‘Use Me’ also sees Lynn step into the spotlight and take ownership of her role as the creative force behind PVRIS. “I allowed myself to support a narrative I thought I had to support of PVRIS being a band,” she explained as the album was announced. “Coming from a ‘band culture’, it’s about how the group is always greater than the sum of its parts, and you’re not supposed to take credit, even if you do everything. There’s no template or role model for really owning it as a woman. I wanted to make everyone else happy and uphold an image I thought we had to. Growing up, I learned I don’t have to do that anymore. I’m finally allowing myself to take credit. I’ve got the full support and encouragement of my bandmates. PVRIS is a unit and very much a team, but the heart and soul of the vision and music always has sourced from me. I’m just saying it now. I fulfilled my own vision of what a role model should be.”

“I felt pressured to shrink myself,” she reveals now, “and I didn’t realise how much that messed with me in a lot of other areas in my life or how it affected me in general. It’s still a little crazy for me to be talking about it now,” Lynn tells us. “I need to get more comfortable with it, and I’m aware of that. In PVRIS, I’ve done all the writing, all of the creative directing and a majority of our merch designs but I always felt pressured to not talk about it because I didn’t want to be seen as too much. I didn’t want to be seen as bossy. I didn’t want to be seen as something from the endless list of things that women are called if they’re taking charge or running something.”

It didn’t help that Lynn struggled to find role models taking similar ownership. “I didn’t have anyone to look to when I was starting out in music. I really wish I had had someone to say, ‘It’s ok, you can do this, you can talk about it, and you can have support’.” Because the message is that you can’t. Hayley Williams has spent her whole career reassuring people that Paramore is a band and it falling on deaf ears, while Billie Eilish has been called an industry plant from the moment she released ‘Ocean Eyes’. There are similar stories with Halsey, Taylor Swift and Florence and the Machine. You don’t get the same doubt aimed at Billie Joe Armstrong or Yungblud. In short, people don’t believe women. “I don’t want to throw anyone under the bus or be cryptic about it, but there have been a lot of situations where I think, especially being a woman, your decisions are doubted and not necessarily trusted, especially creatively.” Lynn had had enough.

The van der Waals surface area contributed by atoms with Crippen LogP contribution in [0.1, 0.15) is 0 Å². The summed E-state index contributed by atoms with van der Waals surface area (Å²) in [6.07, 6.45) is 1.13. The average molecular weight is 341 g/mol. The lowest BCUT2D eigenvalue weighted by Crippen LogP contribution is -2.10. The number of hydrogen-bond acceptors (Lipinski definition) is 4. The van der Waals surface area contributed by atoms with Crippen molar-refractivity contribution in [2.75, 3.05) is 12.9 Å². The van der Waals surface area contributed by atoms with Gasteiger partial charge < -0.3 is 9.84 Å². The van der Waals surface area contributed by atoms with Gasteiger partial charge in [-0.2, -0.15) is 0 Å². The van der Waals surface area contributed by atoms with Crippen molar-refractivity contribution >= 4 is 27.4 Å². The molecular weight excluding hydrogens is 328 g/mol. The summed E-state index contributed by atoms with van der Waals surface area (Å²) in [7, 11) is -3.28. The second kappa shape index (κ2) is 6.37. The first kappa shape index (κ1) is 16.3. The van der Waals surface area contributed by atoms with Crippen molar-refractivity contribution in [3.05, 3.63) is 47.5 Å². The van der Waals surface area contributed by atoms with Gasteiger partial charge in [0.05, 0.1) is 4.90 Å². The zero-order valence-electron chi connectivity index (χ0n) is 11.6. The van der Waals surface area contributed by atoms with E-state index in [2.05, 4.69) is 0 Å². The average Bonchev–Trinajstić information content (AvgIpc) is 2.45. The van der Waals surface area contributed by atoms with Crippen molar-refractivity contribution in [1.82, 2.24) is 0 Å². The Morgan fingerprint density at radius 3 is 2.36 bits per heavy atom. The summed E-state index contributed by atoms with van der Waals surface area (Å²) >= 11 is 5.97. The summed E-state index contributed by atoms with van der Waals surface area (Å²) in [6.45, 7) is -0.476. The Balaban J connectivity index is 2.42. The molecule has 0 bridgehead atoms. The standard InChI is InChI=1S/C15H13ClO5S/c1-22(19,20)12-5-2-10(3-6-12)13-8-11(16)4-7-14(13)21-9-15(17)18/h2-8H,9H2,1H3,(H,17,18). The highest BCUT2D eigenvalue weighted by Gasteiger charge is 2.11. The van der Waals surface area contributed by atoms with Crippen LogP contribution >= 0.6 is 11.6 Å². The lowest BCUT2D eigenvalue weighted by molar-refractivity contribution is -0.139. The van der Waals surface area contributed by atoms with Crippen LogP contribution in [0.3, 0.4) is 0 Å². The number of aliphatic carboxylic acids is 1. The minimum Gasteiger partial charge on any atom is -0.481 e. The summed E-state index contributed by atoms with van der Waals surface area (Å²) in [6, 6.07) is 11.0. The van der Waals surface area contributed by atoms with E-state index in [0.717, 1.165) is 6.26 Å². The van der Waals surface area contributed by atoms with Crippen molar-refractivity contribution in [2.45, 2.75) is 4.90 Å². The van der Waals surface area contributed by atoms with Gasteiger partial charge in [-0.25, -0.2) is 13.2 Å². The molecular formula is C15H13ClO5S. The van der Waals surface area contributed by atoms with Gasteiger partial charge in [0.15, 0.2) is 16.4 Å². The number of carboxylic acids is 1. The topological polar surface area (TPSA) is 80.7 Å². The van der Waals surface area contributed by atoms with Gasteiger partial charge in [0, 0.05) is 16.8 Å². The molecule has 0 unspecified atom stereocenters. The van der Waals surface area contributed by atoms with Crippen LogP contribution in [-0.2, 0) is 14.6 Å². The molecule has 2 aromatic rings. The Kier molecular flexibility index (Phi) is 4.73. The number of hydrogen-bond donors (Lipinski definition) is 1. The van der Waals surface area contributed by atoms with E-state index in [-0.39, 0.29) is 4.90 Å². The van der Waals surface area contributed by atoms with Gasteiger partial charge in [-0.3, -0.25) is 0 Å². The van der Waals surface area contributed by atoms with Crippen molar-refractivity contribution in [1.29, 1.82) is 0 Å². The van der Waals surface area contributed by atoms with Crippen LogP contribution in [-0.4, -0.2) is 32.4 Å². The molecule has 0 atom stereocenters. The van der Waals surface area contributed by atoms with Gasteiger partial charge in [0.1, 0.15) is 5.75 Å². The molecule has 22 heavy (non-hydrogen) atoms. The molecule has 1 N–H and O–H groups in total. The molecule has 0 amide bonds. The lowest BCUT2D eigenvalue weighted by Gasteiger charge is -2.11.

“I finally noticed a lot of that with particular people that are no longer in our team. I realised, ‘Wow, this is really messed up’. I was definitely upset by it, and it made me very aware of what was happening, but it made me totally want to stick to my guns, trust my gut and not listen to the group of however many men were in the office telling me that it should actually be this way.”

Her bandmates Alex and Brian “were really sweet and supportive,” she says. “They encouraged me to talk about it and be open about it.” Despite the uncertainty, Lynn couldn’t hide anymore. “I needed to do it so I could move forward towards the future in a healthy, confident manner. Being honest about what you’re doing, it’s not cockiness or boasting. It’s putting credit where credit is due. It’s about being real. Art should be authentic and the way your art is made, that story should be authentic as well. I didn’t feel like that was happening, and that’s incredibly important.”